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Government must rule out high rail fare rises, says Labour

Price rises are capped at the same rate as the retail price index from the previous July (Jane Barlow/PA)
Price rises are capped at the same rate as the retail price index from the previous July (Jane Barlow/PA)

Scottish Labour has urged the Scottish Government to ensure travellers do not face “eye-watering” rail fare rises.

Under the grant agreement between the Scottish Government and the newly-nationalised ScotRail, fare rises – which take effect every January – are capped at the same rate as rises to the retail price index (RPI) from the previous July.

But inflation has caused the RPI to increase by almost 11.8%, meaning this could be passed on to ScotRail users.

Such a rise would result in the price of a peak return between Glasgow and Edinburgh rising to more than £30.

Scottish Labour transport spokesman Neil Bibby urged the Scottish Government to use the first fare review to show “what kind of a railway they want to run”.

“The last thing Scotland’s long-suffering rail passengers need is a record-breaking fare hikes next winter, at the very time people will be struggling to heat their homes,” he said.

“This year, the SNP nodded through the biggest increases in a decade during a cost-of-living crisis – they cannot make the same mistake again.

“If the SNP continue with their signature blend of chronic mismanagement and punitive fare hikes, it spells disaster for Scotland’s railways and our emissions targets.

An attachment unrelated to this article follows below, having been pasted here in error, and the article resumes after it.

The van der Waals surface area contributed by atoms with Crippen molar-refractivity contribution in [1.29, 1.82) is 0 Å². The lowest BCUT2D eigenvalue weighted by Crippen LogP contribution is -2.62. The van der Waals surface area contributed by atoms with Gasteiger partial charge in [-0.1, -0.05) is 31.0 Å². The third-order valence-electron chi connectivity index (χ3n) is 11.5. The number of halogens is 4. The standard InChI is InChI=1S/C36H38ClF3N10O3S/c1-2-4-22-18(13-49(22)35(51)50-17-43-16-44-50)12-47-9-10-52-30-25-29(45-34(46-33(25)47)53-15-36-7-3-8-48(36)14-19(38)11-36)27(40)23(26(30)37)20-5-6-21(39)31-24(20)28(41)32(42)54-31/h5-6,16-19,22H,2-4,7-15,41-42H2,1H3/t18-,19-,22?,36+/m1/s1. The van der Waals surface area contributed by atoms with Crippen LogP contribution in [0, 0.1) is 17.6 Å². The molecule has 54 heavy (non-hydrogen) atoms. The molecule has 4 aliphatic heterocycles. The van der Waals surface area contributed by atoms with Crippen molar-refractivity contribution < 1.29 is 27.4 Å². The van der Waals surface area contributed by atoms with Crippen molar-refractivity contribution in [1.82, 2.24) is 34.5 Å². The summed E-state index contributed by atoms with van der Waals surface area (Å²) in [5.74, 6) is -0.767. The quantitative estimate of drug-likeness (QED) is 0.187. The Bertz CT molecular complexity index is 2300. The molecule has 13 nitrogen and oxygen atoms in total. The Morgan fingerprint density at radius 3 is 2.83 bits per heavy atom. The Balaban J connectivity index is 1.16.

“This will be the first fare rise since they took full control of ScotRail – they need to show what kind of a railway they want to run and rule out a rip-off rise.”

Glasgow Central Station – Scotland
Inflation rises could cause the price of a peak return between Glasgow and Edinburgh to jump to more than £30 (David Cheskin/PA)

Transport minister Jenny Gilruth announced earlier this year the Scottish Government would hold a “fair fares review” to assess ticket prices, which would report in 2023, although she told a Holyrood committee she would push officials to report sooner.

A Transport Scotland spokesman said: “The Scottish Government is committed to ensuring that rail fares are affordable for passengers and taxpayers across Scotland. That includes taking time to consider what future fares increases would look like – no decisions have been taken yet with regards to the RPI figure just announced.

“For a decade, the Scottish Government has kept fares increases down by ensuring they are in line with no more than RPI, with some fares on average up to 20% cheaper than the rest of Great Britain.

“We know how challenging the cost-of-living crisis is for people who need to use public transport right now, and are looking carefully at what more can be done to ensure that passengers can get the best value fare for their journey at all times.

“Public ownership of ScotRail means delivering a service which listens and responds to passenger need. We will continue to develop further initiatives with longer-term benefits that make rail a better choice as we work towards our ambitious net-zero targets.”